As well as querying files, there are other advanced ways of using the rpm command. More than one file can be specified for installation at the same time, for example. In order to install Epiphany, as in the example in the previous section, two separate RPM files need to be installed: Mozilla and Epiphany itself. Therefore, you can simply specify them on the same command line, like this:
rpm -Uvh mozilla-1.6-72.i586.rpm epiphany-1.0.7-64.i586.rpm
It doesn't matter in which order you list the RPMs. The rpm command is clever enough to put everything in order and install the packages in the right sequence.
Uninstalling an installed RPM file is just as easy as installing one. Simply specify the -e command option, like so:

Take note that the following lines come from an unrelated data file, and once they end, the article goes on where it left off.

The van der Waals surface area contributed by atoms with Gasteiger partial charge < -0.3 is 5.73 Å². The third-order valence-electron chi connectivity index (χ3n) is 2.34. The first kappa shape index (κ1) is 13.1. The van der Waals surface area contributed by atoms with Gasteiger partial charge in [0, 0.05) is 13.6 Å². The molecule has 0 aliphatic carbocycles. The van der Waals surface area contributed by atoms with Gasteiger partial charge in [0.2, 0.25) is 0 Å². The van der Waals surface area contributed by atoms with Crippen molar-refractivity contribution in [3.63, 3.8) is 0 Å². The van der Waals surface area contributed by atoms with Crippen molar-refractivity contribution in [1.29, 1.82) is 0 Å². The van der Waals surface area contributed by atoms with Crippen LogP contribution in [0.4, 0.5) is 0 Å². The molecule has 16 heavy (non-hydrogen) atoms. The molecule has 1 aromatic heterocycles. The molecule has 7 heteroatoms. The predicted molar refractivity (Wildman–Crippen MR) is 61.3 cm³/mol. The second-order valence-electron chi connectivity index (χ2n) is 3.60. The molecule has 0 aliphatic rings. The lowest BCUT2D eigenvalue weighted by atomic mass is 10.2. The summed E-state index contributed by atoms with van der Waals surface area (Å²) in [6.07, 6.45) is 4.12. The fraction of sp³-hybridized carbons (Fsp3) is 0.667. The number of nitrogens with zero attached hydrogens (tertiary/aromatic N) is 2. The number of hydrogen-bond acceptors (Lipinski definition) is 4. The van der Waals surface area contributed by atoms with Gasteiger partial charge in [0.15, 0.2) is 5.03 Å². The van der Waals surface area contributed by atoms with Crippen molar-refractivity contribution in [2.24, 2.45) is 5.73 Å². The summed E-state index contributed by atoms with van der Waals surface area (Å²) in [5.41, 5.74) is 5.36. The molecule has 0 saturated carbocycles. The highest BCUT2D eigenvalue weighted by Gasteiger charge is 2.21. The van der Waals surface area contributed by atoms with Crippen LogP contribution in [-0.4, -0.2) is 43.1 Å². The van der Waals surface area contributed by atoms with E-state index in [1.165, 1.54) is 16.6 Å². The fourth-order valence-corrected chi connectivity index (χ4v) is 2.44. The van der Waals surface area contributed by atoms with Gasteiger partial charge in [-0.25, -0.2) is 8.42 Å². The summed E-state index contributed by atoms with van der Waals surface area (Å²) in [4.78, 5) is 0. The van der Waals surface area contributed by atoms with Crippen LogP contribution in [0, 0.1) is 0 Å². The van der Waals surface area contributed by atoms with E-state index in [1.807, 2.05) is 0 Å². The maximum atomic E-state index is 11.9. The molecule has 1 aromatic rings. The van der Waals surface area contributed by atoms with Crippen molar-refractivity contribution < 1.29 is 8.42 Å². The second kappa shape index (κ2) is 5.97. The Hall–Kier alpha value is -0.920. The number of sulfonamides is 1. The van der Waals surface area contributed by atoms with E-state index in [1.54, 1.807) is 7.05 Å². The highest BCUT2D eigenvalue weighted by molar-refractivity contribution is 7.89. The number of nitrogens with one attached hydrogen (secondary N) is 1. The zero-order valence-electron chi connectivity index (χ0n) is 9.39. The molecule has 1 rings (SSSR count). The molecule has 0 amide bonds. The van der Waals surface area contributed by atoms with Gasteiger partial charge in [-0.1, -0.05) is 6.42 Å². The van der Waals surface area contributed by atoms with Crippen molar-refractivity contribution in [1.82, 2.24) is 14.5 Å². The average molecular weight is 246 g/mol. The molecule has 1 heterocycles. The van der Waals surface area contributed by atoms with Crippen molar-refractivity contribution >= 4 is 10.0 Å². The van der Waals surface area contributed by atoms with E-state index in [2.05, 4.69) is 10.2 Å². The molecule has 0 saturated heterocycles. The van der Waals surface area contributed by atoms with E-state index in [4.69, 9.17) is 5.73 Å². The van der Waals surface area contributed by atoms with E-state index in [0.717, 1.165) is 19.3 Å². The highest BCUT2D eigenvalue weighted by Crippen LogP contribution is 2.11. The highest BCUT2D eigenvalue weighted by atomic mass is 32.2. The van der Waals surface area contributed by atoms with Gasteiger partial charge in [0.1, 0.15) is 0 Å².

rpm -e mozilla
In most cases, this is quick and simple. Note that there's no need to specify anything other than the main program name, unless there are a number of programs on the system with similar filenames. If this is the case, rpm will prompt you for more information. You can grep the output of rpm -qa to search for the exact package name.
Once again, when uninstalling RPM packages, you can specify more than one RPM file on the command line in order to overcome dependency problems. This is useful because removing a program is just as prone to dependency problems as installing programs.
As with most shell commands, rpm has a very long and interesting man page. This is well worth reading in order to get a complete understanding of how package management works.